In fact, India’s electronics sector has not only struggled to compete globally, but also to survive at home. The electronics manufacturing as a share of national output has stagnated during the last two decades, according to the report. India’s ratio of domestic value addition to total value addition has also been low at 18% compared to 38% in case of China, which indicates the percentage of value added generated within the country.

It pressed for removing localization requirements from trade and industrial policies and procurement rules. But, at the same time, the government should work towards increasing the share of domestic value addition over the next few years by creating a competitive domestic ecosystem of ancillary suppliers by improving business climate, removing unnecessary regulations, helping with technology transfer and supporting services, training of workers, better sharing of market information, investment in R&D, and targeted fiscal incentives. This could be achieved through cooperative collaboration with the state governments and the private sector, the report noted.

The government has laid out a target of $300 bn for electronics manufacturing from $76 bn currently, and $120 billion of exports from $16 bn now.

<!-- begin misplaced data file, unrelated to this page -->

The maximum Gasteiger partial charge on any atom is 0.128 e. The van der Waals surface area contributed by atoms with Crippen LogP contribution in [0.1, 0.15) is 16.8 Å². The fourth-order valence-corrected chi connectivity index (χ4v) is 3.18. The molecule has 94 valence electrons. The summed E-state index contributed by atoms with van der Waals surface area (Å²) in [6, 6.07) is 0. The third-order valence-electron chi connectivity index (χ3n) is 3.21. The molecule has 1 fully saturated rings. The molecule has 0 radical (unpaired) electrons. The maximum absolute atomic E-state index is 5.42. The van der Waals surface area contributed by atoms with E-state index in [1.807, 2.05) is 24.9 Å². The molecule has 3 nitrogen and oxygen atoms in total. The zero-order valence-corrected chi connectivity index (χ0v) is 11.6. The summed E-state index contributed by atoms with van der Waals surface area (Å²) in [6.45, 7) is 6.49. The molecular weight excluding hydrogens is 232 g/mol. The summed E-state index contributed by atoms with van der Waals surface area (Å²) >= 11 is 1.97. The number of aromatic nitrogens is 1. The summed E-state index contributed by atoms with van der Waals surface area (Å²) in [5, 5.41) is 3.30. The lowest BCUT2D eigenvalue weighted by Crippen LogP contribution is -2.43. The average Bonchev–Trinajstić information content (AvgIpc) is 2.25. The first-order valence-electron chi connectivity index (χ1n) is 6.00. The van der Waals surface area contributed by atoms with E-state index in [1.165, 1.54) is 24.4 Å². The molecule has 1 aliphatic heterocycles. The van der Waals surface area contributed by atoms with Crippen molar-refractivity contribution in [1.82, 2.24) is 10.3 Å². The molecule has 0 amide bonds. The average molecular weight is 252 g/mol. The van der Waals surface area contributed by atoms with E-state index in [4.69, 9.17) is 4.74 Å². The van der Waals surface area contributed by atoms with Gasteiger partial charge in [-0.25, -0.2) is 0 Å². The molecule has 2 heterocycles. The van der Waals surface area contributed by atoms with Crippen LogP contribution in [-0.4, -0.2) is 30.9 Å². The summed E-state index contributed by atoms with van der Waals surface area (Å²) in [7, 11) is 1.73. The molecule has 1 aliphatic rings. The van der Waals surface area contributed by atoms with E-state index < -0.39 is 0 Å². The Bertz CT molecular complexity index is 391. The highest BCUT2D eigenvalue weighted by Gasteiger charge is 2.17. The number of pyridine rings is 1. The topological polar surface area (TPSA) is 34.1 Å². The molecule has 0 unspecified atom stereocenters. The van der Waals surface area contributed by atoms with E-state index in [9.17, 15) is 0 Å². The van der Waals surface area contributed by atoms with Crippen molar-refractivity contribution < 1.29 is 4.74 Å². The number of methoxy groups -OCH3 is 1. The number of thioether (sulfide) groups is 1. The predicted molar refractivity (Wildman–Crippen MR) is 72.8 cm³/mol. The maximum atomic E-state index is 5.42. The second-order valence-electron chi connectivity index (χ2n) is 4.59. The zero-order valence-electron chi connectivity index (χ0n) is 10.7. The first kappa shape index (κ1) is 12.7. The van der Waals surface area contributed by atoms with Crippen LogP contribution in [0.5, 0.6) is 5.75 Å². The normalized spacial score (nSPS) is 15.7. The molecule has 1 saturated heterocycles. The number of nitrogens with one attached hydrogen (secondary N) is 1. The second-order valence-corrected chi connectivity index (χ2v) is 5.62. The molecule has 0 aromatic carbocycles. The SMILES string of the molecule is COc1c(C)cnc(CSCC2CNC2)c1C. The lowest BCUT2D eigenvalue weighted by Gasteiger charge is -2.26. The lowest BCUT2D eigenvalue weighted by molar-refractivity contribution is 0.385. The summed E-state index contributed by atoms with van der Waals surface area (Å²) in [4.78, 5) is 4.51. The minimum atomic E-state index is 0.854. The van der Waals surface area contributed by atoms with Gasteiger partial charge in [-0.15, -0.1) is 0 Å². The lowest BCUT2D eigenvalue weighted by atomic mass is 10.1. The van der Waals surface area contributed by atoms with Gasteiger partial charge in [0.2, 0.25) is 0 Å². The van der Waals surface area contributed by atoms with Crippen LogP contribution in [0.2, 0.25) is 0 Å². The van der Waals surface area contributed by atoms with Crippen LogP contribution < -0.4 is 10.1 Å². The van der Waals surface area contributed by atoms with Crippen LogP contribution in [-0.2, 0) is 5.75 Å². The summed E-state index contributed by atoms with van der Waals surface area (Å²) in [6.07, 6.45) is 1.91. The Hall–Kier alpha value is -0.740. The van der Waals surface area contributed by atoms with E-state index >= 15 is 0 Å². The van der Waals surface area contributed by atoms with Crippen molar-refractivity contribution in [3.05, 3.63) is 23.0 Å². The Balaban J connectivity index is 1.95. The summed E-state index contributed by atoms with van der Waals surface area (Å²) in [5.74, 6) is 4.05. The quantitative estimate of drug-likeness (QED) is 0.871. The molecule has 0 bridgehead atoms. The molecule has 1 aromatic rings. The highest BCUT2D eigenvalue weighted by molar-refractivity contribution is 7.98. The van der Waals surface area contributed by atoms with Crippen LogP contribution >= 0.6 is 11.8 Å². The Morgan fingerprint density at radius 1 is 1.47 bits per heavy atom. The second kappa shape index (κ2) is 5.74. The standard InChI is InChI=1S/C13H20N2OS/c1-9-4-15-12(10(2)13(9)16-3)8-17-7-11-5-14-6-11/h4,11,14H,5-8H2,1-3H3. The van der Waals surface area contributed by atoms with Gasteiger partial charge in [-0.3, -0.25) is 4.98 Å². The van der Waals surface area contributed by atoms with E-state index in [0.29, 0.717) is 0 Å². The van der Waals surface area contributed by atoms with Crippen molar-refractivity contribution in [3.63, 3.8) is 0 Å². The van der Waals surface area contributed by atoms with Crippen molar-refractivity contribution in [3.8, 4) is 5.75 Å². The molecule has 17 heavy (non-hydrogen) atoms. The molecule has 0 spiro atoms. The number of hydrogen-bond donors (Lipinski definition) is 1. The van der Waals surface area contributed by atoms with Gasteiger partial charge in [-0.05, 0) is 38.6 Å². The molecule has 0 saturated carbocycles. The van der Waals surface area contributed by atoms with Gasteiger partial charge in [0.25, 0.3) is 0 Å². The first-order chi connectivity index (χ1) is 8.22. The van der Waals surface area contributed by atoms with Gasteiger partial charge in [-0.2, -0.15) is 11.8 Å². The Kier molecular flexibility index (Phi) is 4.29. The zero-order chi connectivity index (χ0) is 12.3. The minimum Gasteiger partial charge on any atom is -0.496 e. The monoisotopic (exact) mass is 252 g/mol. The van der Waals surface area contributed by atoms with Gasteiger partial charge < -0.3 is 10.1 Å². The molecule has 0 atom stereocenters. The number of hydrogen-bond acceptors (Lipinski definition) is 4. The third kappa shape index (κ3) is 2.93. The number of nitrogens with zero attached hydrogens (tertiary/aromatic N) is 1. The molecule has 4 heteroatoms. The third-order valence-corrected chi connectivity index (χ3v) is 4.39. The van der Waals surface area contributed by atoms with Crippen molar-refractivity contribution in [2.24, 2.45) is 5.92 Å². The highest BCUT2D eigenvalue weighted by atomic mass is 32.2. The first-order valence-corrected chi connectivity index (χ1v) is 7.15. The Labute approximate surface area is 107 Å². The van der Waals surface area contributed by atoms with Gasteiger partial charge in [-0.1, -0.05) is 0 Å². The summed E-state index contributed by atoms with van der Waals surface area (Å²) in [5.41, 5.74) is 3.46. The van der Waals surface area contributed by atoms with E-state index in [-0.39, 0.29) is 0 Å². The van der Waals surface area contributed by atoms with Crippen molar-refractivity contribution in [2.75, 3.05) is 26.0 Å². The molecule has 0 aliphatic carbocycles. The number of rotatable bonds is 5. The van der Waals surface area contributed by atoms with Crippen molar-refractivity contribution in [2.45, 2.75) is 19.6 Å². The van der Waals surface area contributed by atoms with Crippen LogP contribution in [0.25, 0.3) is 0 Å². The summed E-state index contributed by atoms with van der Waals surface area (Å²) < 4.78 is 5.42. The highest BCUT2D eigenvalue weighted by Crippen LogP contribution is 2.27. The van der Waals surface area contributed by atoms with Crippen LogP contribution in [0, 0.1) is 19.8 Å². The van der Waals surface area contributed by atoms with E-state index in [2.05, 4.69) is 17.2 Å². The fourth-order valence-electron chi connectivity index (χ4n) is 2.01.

“Strategy as laid out in the report talks about the broadening and deepening of the electronic segment. That is what will take us to the $300 billion dollars,” said the minister.

India’s electronics exports have increased by threefold from $5.8 billion to $16 billion in the last seven years. But Vietnam exports eight times more electronics products than India while China exports 60 times. 

China and Vietnam have adopted policies that encourage companies to achieve global scale, even if it means using fewer local contents, it said. In parallel, these countries have taken steps to build a globally competitive ecosystem of ancillary suppliers, which takes time and focused collaborative efforts. “Thus, in the medium- to long-run, these countries are in a stronger position to insist that firms achieve both greater scale and have more domestic contents," it added.

It further said that while on one hand, India has signed free trade agreements with Australia and the UAE in record time, and negotiations are underway with the UK and European Union, but there has been steady increase in custom duties across a wide range of products over the last three years.

The current government has adopted several initiatives and policies to make India a global production and exports hub. These include the Make in India initiative (2014), the Phased Manufacturing Programme (2017), the National Policy on Electronics (2019), and, the Production Linked Incentive Scheme (2020).